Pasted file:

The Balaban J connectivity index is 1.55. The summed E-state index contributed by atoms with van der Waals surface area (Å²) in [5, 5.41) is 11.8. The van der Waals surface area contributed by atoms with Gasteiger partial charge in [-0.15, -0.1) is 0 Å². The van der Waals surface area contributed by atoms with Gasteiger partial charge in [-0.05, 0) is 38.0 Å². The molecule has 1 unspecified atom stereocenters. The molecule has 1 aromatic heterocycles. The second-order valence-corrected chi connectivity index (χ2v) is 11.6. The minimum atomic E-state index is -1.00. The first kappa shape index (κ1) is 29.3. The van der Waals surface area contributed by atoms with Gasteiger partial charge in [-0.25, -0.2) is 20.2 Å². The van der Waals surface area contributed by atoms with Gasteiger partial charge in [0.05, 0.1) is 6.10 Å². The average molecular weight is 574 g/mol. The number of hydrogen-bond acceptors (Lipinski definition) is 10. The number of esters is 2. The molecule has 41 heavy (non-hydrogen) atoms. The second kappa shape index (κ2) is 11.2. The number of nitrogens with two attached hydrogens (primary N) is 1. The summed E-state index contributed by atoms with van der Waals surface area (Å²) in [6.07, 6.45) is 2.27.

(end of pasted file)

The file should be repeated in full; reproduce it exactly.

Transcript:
The Balaban J connectivity index is 1.55. The summed E-state index contributed by atoms with van der Waals surface area (Å²) in [5, 5.41) is 11.8. The van der Waals surface area contributed by atoms with Gasteiger partial charge in [-0.15, -0.1) is 0 Å². The van der Waals surface area contributed by atoms with Gasteiger partial charge in [-0.05, 0) is 38.0 Å². The molecule has 1 unspecified atom stereocenters. The molecule has 1 aromatic heterocycles. The second-order valence-corrected chi connectivity index (χ2v) is 11.6. The minimum atomic E-state index is -1.00. The first kappa shape index (κ1) is 29.3. The van der Waals surface area contributed by atoms with Gasteiger partial charge in [-0.25, -0.2) is 20.2 Å². The van der Waals surface area contributed by atoms with Gasteiger partial charge in [0.05, 0.1) is 6.10 Å². The average molecular weight is 574 g/mol. The number of hydrogen-bond acceptors (Lipinski definition) is 10. The number of esters is 2. The molecule has 41 heavy (non-hydrogen) atoms. The second kappa shape index (κ2) is 11.2. The number of nitrogens with two attached hydrogens (primary N) is 1. The summed E-state index contributed by atoms with van der Waals surface area (Å²) in [6.07, 6.45) is 2.27.